I secretly want to dress like a flower child in loose peasant skirts and tops, and occasionally hallucinate that I will wear skinny jeans with chiffon and knit tunic tops. Hahaha. My fashion sense was formed almost completely by the 1980s prep era, so if I can't wear something with a polo, turtleneck, or oxford shirt, I probably won't wear it.

This is an exception, since it's supposed to be 95 degrees today. The peach Limited dress was $5, but it was brand new; maybe a prototype, because there were a lot of new dresses at the thrift store when I got it. The Mercer and Madison top was $2. I do love the dangly lion necklace.

Sunday, August 18, 2019

Last Meeting of the Gorilla Club

Nickerson, Sara. Last Meeting of the Gorilla Club
August 27th 2019 by Dutton Books for Young Readers
E ARC provided by Edelweiss Plus

Josh's family has moved from Chicago for a new start, and Josh is starting at Mountain View K-8 school. His first day doesn't go particularly well, partly because of the return of his imaginary friend, Big Brother, whom his parents had him bury in a funeral ceremony when they thought he was too old. Josh has seen a lot of imaginary people (including a woman in the old school library who gives him a book), and his mother in particular is very concerned. Fifth grade at his new school is not too bad otherwise; his teacher, Mr. K., is lots of fun, but it is hard to make new friends, and Josh tends to keep to himself. There is another student, Lucas, who also sees people who aren't really there. His best friend, Moxie, died when they were in first grade, but he keeps seeing her at school, and she talks to him. After Mr. K. shows a video to the class and asks the students to count the basketballs, Josh and Lucas are the only ones to see the unusual occurrence, and Josh also sees Moxie. The two boys are invited to a meeting of the Gorilla Club by Moxie, and go to the home where she died, which is supposedly haunted. Another tragedy almost occurs, but the boys survive and the fact that they have each been able to make an actual friend bodes well for their future.
Strengths: This had a very realistic school setting, and it was interesting to see a story about a character who moves who doesn't move directly into a haunted house. Yes, there are "haunted" areas, but this is a twist. Josh and Lucas are both engaging characters, and the school is a fun setting.
Weaknesses: I was hugely bothered by the author's use of the word Kleenex when tissue should have been used. I remember reading about using trademarked names in Writer's Digest years ago.
What I really think: The cover made it seemed like this would be a funny book, but it was really more of a story about anxiety and grief. I will probably pass on purchase since I am having trouble thinking of students who might want this. If the ghosts had been scarier, that would have helped.

Ms. Yingling

Saturday, August 17, 2019

Cartoon Saturday-- More Notebook Novels

King, Zach. Mirror Magic (Zach King #3)
December 31st 2018 by HarperCollins
Copy provided by Young Adult Books Central

After his adventures in My Magical Life and The Magical Mix-Up , Zach has reawakened his magical abilities, but is keeping this a secret from his family so that he doesn't have to go back to being homeschooled. His friends Rachel and Aaron always help him out, and the three of them are involved with the school play. After a disastrous incident with a magical paint brush, Zach has an accident with a magical mirror he discovered in the attic when his mom had him cleaning things out. Zach travels through the mirror into an alternate reality, Reverse World. There, he is Jak, and he attends a magical school. His friends have powers, as well as slightly different names and personalities. Tricia is nice, Rachel is timid, Aaron likes dogs, and his mother is a horrible cook! While Zach is in this world, Jak has come into our place of existence, and is having to adjust to all of the changes. Unless Zach cam figure out what has happened, both he and Jak will be stuck and unable to return to their own realities. Will the two boys be able to count on their friends in order to solve the mystery?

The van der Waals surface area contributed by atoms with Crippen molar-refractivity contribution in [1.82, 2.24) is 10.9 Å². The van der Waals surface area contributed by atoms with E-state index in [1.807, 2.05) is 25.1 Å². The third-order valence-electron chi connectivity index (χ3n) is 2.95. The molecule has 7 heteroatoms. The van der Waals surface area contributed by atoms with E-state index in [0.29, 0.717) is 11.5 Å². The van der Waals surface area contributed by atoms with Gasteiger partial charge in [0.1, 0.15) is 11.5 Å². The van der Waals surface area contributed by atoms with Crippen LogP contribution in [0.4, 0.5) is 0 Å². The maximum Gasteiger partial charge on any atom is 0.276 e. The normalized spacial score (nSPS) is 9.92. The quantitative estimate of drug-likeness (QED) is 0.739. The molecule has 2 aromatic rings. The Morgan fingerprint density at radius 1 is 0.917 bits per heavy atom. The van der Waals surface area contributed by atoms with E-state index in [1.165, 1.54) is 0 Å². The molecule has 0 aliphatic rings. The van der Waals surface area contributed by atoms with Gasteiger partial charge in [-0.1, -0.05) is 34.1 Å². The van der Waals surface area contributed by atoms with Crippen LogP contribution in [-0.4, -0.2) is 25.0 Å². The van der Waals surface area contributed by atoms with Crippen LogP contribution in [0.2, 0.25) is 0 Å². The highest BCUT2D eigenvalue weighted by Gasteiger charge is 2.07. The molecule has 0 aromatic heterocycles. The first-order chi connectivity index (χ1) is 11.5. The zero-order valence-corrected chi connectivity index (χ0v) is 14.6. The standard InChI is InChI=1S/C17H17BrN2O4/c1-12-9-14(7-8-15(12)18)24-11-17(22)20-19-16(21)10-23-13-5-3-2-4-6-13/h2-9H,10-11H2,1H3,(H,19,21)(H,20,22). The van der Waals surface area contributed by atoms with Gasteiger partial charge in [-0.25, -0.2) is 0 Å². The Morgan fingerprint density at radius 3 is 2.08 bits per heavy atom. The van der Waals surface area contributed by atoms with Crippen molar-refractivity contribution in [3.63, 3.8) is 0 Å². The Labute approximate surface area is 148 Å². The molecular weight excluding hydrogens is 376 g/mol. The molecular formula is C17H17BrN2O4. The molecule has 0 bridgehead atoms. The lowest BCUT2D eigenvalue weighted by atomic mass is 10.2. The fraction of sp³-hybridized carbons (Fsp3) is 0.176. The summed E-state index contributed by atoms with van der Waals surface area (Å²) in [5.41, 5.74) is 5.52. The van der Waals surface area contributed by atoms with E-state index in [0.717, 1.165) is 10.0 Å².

Mr. King is a You Tube presence who specializes in videos that make it look like he is doing magic tricks. Zach has struggled over the last few books trying to figure out what his abilities are. It looked as if he did not have any abilities, which is why his family sent him to public school, but it turns out that he can take other people's magic implements (his mother has a ring, his father a watch, and his sister a pair of glasses) and use them himself. The attic that his mother had him clean was full of family heirlooms that all had magical qualities, including the mirror.

The thing that I like best is Zach's relationship with Aaron and Rachel. Aaron is a good friend (who has a cute cat), who supports Zach no matter what goes wrong. And a lot goes wrong! Zach has a crush on Rachel because she is fearless and brave, and she pushes Zach to work through his difficulties instead of giving up.

There are some graphic novel style pages in between chapters, and this is a big draw for readers who like books like Holm's Squish: Super Amoeba and Vernon's Dragonbreath, but want somewhat longer books. Zach is a fun character who would be right as home at a cafeteria table sitting next to Greenwald's Charlie Joe Jackson, Peirce's Big Nate, or Beaty's Dorko the Magnificent.